How does an inexperienced person learn to play Ultimate Frisbee in Austin?
Many people like to learn by putting together their own games, and the web is a great resource. USA Ultimate is the national governing organization, whose mission is “to advance the sport of Ultimate in the United States by enhancing and promoting character, community, and competition.” Their website includes just about everything there is to know about the game of Ultimate, from history to rules to an programs and resources.
There are also many videos online to help with a variety of techniques. One posting on makeuseof.com is “How to Learn to Play Ultimate Frisbee Like a Pro with These Five Websites.” The piece guides new players (or newbies) to sites that can help with video instruction on throws, plays, and other techniques. With this background knowledge, a newbie team can practice to their hearts’ content.
Not everyone has a do-it-yourself approach to learning a new sport, so another option is to learn through playing pick-up games. Austin has a wide variety of Ultimate pick-up games, which run the gamut from extremely laid back to pretty competitive. Gary Breaux, one of the founding members of the Ultimate Players League of Austin (UPLA, which is pronounced “You Play”), recommended the site pickupultimate.com. “There’s a really robust pick-up culture here in Austin,” he said and he went on to give a few recommendations for attending. “Come a little bit early and let folks know you are new [some games on the site ask for contact in advance]. Usually, someone will take you under their wing,” Breaux explained, “and you’ll wind up throwing some on the sideline to warm up as they chat with you.” Once the game starts, new players will get worked in. He stressed that each pick-up game has its own personality, so the warm-up and some watching helps to determine the intensity of play.
For those who’d like even more structure to learning, UPLA has leagues that take players of all skill levels. Breaux explained that UPLA’s summer league (June 28-August 16, 2012) is a “hat league.” Players sign up individually or with a buddy and then are placed on a team based on their stated skill level by coordinators. “We do it to make the teams even, which makes the play more fun,” said Breaux. Newbies are divided equally among the teams in the league, insuring that all get playing time and can learn from watching and practicing with their more experienced teammates. The summer league takes players from 15 years of age on up, and the fee to play is comparatively low ($27 per player), with jerseys and discs an optional cost. Games will be played at East Metro Park, 18701 Blake Manor Road in Manor, on Thursday nights at 7 p.m. and 8:25 p.m. (yes, there are lights). You can still sign up for UPLA’s summer league here at http://upla.austinultimate.org/leagues/2012-austin-summer-league/information .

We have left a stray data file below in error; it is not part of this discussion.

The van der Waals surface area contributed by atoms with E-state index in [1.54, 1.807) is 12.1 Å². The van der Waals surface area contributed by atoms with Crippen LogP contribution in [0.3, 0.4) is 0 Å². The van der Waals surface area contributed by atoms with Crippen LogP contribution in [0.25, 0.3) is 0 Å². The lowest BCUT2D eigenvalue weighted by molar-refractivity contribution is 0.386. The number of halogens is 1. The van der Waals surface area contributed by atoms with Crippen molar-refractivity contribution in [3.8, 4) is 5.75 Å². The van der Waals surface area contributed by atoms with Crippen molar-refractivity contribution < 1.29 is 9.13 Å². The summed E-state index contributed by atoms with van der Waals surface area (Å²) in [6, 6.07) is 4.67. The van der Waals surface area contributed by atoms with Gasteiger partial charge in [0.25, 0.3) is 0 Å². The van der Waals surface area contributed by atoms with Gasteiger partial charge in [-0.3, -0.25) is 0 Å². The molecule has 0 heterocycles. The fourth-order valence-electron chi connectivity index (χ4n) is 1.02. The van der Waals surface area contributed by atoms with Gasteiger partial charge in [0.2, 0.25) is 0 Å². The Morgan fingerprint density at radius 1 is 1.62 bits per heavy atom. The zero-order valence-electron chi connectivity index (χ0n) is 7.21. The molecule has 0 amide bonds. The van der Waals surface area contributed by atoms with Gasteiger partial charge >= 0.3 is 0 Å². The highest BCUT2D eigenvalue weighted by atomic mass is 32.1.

It’s important to UPLA and Breaux that newbies have a good experience. “I’d have to say that one thing is needed,” he reflected, “and that’s a little bit of courage. Any new sport takes courage to try. You just don’t want to be that new person who’s messing things up for the team.” That’s why UPLA takes extra care in selecting their captains, as they want experienced players who still remember what it was like to be learning the game.
UPLA’s newsletter, Austin Scoober, is a great resource and can be found on the UPLA website under the “Community” tab. When asked about the newsletter’s title, Breaux explained that different types of throws have names. Some of the major throws are backhand, flick (forehand), hammer (like throwing a tomahawk), and the scoober, which is a short, upside-down throw.
Breaux is almost evangelical in his encouragement. “Everybody should come out and try Ultimate,” he said enthusiastically. “You never know—it’s just in some folks’ blood. They come out, try it, and they’re hooked. How do you know if it’s in you unless you try?”
Next: Ultimate Frisbee for the more Competitive Adult Player (Part III of a web exclusive series)